“We’re kind of an athletic family,” Linda Cunningham said with a knowing smile. Her brother even had a five-year minor-league baseball career as a pitcher in the New York Mets system.
“It must have been something in the water, or that beer,” Rob said of that night in Austin when he and two buddies met their future wives at a bar called The Keg. “[Later on] we had a couple conversations that we could make a super race, somewhere along the line. It’s turned out we’ve been very lucky, and very blessed.”
There’s no doubt that genes have conspired to make Cara, all these years later, the most recent Cunningham prospect. But it’s not quite so simple. Lots of kids with tall, athletic parents fail to capitalize on their genetic backgrounds.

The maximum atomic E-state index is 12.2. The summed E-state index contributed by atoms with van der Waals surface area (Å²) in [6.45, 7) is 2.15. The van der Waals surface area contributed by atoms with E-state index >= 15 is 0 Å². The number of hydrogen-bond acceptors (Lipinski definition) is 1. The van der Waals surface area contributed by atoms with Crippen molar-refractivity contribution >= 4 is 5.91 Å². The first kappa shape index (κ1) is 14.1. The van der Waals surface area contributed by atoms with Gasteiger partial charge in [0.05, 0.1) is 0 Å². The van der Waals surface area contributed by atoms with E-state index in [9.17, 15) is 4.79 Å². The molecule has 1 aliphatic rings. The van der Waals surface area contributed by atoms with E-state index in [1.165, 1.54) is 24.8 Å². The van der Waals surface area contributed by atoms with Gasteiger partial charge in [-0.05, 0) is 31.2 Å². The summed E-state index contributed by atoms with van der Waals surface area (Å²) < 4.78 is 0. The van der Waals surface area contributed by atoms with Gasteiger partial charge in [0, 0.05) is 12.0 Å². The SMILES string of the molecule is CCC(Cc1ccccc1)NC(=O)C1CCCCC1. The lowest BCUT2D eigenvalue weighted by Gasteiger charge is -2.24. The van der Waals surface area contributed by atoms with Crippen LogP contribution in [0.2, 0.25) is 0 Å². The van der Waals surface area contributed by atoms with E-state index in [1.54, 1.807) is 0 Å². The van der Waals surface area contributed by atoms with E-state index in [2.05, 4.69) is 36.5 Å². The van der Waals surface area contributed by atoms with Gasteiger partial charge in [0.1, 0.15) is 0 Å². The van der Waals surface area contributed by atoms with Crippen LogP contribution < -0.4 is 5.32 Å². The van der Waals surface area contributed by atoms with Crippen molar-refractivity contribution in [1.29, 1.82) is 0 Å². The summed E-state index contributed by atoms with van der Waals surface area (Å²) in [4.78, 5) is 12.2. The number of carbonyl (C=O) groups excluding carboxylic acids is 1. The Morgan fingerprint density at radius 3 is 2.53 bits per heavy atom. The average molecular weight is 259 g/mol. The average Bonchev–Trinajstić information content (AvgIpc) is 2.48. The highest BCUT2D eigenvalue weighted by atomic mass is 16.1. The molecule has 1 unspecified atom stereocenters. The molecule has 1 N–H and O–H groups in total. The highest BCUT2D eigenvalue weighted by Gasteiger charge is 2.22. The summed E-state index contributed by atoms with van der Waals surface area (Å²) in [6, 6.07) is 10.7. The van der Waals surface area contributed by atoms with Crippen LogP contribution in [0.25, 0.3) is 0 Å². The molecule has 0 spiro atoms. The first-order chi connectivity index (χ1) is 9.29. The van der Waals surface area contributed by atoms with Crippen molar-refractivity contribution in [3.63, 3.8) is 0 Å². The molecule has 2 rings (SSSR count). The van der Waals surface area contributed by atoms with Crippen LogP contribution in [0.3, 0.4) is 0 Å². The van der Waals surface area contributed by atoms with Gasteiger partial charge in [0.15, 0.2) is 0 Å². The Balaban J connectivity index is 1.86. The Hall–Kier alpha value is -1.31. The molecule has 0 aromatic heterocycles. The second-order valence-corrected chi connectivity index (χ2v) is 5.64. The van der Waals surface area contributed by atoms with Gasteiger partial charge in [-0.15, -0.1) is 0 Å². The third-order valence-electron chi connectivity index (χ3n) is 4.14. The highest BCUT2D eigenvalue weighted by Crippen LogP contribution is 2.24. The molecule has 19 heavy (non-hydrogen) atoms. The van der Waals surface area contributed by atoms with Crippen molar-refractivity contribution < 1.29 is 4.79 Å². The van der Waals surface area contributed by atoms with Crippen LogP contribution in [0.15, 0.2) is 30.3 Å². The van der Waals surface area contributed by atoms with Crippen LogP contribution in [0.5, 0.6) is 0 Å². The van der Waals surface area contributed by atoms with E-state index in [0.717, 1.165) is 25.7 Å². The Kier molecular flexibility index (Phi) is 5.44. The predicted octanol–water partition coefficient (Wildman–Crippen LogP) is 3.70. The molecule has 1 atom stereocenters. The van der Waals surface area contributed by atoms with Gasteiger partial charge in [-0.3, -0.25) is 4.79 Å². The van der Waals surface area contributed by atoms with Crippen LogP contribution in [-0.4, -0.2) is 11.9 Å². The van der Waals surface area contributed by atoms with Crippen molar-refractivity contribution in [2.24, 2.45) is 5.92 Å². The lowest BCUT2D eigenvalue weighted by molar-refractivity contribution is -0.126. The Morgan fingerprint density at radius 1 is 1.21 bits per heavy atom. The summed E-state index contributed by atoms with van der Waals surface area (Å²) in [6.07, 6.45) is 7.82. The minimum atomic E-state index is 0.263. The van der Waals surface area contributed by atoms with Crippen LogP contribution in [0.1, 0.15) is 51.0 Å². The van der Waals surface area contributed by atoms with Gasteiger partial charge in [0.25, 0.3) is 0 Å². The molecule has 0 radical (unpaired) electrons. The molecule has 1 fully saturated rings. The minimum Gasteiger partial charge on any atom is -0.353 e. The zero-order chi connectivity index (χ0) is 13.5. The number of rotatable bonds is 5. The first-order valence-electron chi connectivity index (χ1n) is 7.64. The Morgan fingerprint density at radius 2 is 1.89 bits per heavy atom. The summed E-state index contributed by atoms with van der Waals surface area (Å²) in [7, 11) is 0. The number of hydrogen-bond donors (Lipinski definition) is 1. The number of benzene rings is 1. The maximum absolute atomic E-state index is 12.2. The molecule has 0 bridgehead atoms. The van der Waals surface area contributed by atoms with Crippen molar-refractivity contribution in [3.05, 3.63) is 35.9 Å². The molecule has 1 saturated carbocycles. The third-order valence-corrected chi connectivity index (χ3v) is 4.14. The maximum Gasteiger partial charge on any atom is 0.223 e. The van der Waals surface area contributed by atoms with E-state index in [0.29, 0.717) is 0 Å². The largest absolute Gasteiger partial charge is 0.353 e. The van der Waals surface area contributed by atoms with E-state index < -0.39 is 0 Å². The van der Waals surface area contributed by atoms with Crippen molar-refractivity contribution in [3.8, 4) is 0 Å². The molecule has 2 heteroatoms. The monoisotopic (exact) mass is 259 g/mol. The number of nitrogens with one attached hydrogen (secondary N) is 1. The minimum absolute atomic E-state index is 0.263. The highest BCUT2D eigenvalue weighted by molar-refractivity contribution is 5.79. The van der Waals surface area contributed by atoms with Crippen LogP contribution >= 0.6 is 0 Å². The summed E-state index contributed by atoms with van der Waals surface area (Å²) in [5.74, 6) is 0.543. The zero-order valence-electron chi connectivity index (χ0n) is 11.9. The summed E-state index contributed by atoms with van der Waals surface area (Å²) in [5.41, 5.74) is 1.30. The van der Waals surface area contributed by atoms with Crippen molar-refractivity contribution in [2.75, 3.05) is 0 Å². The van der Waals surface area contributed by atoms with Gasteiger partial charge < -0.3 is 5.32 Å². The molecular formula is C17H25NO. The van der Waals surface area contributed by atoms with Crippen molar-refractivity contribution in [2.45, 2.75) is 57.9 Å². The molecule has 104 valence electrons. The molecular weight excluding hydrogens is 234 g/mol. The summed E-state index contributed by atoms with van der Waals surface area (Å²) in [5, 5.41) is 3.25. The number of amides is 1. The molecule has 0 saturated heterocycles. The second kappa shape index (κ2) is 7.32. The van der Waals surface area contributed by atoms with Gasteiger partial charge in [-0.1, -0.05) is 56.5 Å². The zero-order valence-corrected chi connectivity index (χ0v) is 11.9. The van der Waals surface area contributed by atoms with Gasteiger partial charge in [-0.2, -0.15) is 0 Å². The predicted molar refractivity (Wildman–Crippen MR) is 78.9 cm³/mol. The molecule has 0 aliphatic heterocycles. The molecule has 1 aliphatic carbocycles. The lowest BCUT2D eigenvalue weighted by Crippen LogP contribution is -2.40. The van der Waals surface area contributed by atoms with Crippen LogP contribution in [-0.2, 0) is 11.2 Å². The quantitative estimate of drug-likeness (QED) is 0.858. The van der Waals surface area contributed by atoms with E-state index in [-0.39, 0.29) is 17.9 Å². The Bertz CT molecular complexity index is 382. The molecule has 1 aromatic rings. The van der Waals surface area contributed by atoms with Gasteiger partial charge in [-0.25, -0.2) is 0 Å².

“She’s a little bit of a perfect storm,” said David Epstein, a former Sports Illustrated senior writer who recently published a book called ‘The Sports Gene,’ that looks at the intersection of anecdotal and genetic evidence when it comes to successful athletes.
When told of Cunningham’s family background and physical traits, Epstein noted the combination of leaping ability, wingspan (her father’s dress shirts have 39-inch sleeves) and general athleticism makes her a particularly strong sports prospect as she enters the next phase of her career.
“Every study I’ve ever looked at finds that general athleticism speeds the rate at which an individual can learn sport-specific skills. There’s a lot of sport-specific skill in volleyball and it sounds like she’s picking it up incredibly quickly,” Epstein said, noting that genes contribute not only to an athlete’s physical appearance, but also one’s ability to learn quickly, which speaks to Cunningham’s rise from a novice to a Division 1 athlete in just three calendar years. “She’s anomalously fast getting to that level.”
Josh Steinbach, the Villanova coach, can’t speak specifically about Cunningham due to NCAA restrictions, but he did say any player with the above characteristics would catch his eye.